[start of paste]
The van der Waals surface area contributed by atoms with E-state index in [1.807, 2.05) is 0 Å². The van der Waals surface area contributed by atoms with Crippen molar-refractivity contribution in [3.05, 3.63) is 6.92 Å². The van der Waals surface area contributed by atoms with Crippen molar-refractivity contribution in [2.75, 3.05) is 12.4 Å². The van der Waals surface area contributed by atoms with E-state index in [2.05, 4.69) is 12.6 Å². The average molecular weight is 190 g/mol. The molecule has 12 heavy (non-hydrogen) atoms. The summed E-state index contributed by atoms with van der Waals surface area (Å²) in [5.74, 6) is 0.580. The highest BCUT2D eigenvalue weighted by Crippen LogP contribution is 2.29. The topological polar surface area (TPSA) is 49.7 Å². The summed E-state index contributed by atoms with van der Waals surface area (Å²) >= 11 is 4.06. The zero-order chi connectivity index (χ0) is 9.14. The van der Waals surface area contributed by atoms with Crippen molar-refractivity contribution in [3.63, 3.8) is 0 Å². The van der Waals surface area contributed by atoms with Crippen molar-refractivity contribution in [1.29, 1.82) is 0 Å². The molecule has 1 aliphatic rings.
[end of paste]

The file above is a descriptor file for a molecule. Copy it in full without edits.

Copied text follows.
The van der Waals surface area contributed by atoms with E-state index in [1.807, 2.05) is 0 Å². The van der Waals surface area contributed by atoms with Crippen molar-refractivity contribution in [3.05, 3.63) is 6.92 Å². The van der Waals surface area contributed by atoms with Crippen molar-refractivity contribution in [2.75, 3.05) is 12.4 Å². The van der Waals surface area contributed by atoms with E-state index in [2.05, 4.69) is 12.6 Å². The average molecular weight is 190 g/mol. The molecule has 12 heavy (non-hydrogen) atoms. The summed E-state index contributed by atoms with van der Waals surface area (Å²) in [5.74, 6) is 0.580. The highest BCUT2D eigenvalue weighted by Crippen LogP contribution is 2.29. The topological polar surface area (TPSA) is 49.7 Å². The summed E-state index contributed by atoms with van der Waals surface area (Å²) >= 11 is 4.06. The zero-order chi connectivity index (χ0) is 9.14. The van der Waals surface area contributed by atoms with Crippen molar-refractivity contribution in [3.63, 3.8) is 0 Å². The van der Waals surface area contributed by atoms with Crippen molar-refractivity contribution in [1.29, 1.82) is 0 Å². The molecule has 1 aliphatic rings.